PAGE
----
We worked on this project together and with some other friends and family who shared in our dream. We belonged to a small group of highly skilled craftsmen called 'The Ontario and Eastern Railway Modellers' who were all passionate detail focused modellers of Canadian steam era railroading. Each member was modelling a different area of Ontario in the 40's/50's 'transition era' (when steam came to an end and diesels took over)
Dad was hosting regular yearly work sessions with our friends to help move along with things like bench work, lighting, track and basic scenery. Together we worked diligently on our own projects and each others for decades until suddenly and tragically Dad was diagnosed with Cancer and passed away in 2012.
I had been living in Vancouver since 2002, but was still building structures, rolling stock, and adding backdrop and scenery every time I'd come home for Christmas' or other visits. Truly our strong shared interests in everything cars and railway was what kept us so close as friends in life.
In the fall of 2010, while the rest of the layout was being built into the basement of my parents house in Ontario, I decided to start building the Port Dover scene in my apartment in Vancouver as a project to keep me more engaged in the hobby.
I originally built it to specific dimensions so that it could eventually be transported and "slotted in" to complete the line at my parents house.
To keep it light and easy to transport, I built it as a pair of simple framed shelf sections in 5/8" plywood that could sit on shelf brackets mounted to the wall. The 2 sections could easily be separated and carefully stacked for transport.
We had previously found all sorts of historical railway and fire service maps of every town along our little branch line, so the track plan was already established. We even had early railway records listing all the railway structures with their dimensions for each town! The rest of the research came from hundreds of old photo's collected over the years.
We chose to model the year 1950 because we wanted to feature the little 2-6-0 E10a steam engines that were so prevalent on this line in particular due to a bridge restriction in Caledonia that could only accommodate these little engines. We also wanted to show the line in it's prime and have lots of flexibility in what types of cars, advertising and equipment you would have seen. A year later in 1951, these little engines were starting to be replaced by diesels and so got renumbered before being sent to the scrap yards throughout the mid-late 50's.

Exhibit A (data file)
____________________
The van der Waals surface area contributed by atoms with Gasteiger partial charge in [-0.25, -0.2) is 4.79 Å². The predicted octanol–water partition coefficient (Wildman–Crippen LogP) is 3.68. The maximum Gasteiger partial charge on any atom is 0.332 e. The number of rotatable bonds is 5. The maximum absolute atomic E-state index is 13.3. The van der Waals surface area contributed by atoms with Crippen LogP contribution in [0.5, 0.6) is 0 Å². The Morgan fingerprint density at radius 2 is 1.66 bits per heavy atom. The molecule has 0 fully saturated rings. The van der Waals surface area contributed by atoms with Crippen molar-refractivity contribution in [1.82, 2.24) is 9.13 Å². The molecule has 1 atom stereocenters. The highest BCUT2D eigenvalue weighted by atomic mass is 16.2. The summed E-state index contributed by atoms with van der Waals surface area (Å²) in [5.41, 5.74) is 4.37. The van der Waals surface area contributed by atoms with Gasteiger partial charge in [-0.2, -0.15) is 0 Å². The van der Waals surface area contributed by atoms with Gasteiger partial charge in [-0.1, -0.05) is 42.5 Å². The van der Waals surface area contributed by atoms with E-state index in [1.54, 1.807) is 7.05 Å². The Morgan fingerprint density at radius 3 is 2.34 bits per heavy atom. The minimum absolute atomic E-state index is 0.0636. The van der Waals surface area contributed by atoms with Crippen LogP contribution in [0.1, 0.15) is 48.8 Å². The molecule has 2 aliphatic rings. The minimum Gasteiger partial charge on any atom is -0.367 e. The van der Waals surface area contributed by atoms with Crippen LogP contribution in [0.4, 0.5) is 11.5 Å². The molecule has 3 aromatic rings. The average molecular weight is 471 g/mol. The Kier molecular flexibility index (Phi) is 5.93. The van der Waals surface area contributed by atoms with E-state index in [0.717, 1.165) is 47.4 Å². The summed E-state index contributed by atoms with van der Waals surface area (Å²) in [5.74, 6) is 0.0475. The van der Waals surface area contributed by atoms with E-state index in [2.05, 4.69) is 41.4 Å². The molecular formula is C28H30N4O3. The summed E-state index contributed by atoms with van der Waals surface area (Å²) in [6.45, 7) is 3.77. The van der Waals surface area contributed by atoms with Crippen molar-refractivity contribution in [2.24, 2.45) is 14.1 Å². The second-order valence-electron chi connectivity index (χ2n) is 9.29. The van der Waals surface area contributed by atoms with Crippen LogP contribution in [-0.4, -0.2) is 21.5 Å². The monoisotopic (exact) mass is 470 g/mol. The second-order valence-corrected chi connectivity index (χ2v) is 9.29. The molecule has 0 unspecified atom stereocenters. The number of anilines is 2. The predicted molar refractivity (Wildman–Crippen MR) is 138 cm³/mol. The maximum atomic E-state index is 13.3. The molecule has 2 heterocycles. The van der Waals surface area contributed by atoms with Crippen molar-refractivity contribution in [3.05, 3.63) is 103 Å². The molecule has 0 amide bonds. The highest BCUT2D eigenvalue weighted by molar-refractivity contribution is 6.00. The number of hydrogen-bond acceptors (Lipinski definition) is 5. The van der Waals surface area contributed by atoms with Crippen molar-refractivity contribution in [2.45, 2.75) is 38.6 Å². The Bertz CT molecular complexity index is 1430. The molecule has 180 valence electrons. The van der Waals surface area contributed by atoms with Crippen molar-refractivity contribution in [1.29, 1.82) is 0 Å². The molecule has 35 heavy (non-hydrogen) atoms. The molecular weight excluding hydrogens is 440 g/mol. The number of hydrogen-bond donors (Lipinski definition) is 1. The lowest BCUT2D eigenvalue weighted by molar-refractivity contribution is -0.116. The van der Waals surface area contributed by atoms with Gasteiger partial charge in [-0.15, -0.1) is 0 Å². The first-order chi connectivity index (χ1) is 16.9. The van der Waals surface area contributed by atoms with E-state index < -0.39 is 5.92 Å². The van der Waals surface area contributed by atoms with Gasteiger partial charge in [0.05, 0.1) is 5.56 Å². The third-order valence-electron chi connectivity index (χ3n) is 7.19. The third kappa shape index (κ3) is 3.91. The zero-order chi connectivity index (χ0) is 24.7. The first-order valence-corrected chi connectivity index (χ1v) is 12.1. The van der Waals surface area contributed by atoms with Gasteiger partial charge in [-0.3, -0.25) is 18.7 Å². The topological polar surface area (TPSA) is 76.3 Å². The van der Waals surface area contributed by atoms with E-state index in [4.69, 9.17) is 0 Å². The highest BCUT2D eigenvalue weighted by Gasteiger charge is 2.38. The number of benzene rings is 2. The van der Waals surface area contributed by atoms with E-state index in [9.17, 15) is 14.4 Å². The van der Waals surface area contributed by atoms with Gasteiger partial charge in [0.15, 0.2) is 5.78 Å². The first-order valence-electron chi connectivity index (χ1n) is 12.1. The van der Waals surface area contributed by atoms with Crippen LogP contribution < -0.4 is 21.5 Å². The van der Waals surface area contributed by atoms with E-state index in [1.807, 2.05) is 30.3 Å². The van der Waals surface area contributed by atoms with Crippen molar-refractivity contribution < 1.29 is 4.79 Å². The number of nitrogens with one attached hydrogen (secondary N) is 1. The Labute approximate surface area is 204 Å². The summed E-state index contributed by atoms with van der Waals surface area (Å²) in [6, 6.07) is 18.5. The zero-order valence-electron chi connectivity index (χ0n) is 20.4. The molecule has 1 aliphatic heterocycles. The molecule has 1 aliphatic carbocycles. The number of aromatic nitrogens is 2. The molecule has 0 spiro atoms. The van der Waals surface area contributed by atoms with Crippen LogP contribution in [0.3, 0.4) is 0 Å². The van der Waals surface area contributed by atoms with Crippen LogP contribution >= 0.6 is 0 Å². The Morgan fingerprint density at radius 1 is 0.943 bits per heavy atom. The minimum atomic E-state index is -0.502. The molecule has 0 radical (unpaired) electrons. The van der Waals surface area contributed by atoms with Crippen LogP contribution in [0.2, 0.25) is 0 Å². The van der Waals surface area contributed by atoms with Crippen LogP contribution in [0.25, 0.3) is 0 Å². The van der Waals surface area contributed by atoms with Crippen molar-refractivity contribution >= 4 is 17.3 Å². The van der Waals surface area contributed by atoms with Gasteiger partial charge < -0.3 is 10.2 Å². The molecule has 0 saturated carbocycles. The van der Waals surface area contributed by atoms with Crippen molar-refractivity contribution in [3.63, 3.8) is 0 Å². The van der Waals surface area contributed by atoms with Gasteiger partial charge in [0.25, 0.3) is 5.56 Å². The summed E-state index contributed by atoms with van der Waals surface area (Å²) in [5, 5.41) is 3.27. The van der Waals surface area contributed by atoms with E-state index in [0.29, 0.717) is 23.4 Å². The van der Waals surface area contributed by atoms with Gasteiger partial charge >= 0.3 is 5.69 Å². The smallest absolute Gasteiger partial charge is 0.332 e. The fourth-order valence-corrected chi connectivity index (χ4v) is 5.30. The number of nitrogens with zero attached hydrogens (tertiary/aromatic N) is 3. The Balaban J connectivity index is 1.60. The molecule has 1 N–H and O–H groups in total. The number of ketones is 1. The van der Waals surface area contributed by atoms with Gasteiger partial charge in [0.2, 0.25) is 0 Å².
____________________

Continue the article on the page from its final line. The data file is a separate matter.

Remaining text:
As with the rest of our railway, I decided to hand lay all of the track with individual wood ties glued onto 1/4" cork underlay. The ties were then sanded level, re-stained and then fine scale ballast is added, leveled and secured with diluted white glue.
With the ballast all dry, the rail is then added by hand spiking it in place with tiny spikes and rail gauges. The turnouts rails were soldered together using jigs and special copper coated ties all supplied by Fast Tracks.
I powered the layout using a Digitrax command control system in which individual sound decoders are installed into each locomotive and the operator simply uses a handheld controller to dial up the number of a locomotive and operate it with full sound independently, while other operators can run other trains independently on the same tracks..
For controlling turnouts, I rigged some choke control cables mounted to the fascia that work a throw bar under each set of points (a system my Dad came up with in the 80's).
I made the scenery using a variety of different scenic products and techniques. I would first sculpt the basic "lay of the land" by layering pieces of cork with glue and hydrocal plaster...
Then I would paint and add ground foams and fine ballast from Woodland Scenics in a variety of colours and adhered with diluted white glue. I added small shrubs and bushes the same way but with thicker glues. Finally I would mask the track and spray the whole area with dull coat to help stiffen and seal the ground textures together.
For the street sections I used hydrocal plaster, carefully spread and shaped to the right profile. While it was hardening I scraped out the rail flange ways and carved realistic cracks in the pavement. Then I used an airbrush to paint and blend it to look real:
I also used a lot of static grass from Knoch; It's applied with a special electro-static charged applicator that makes the grass fibers stand on end when they are applied...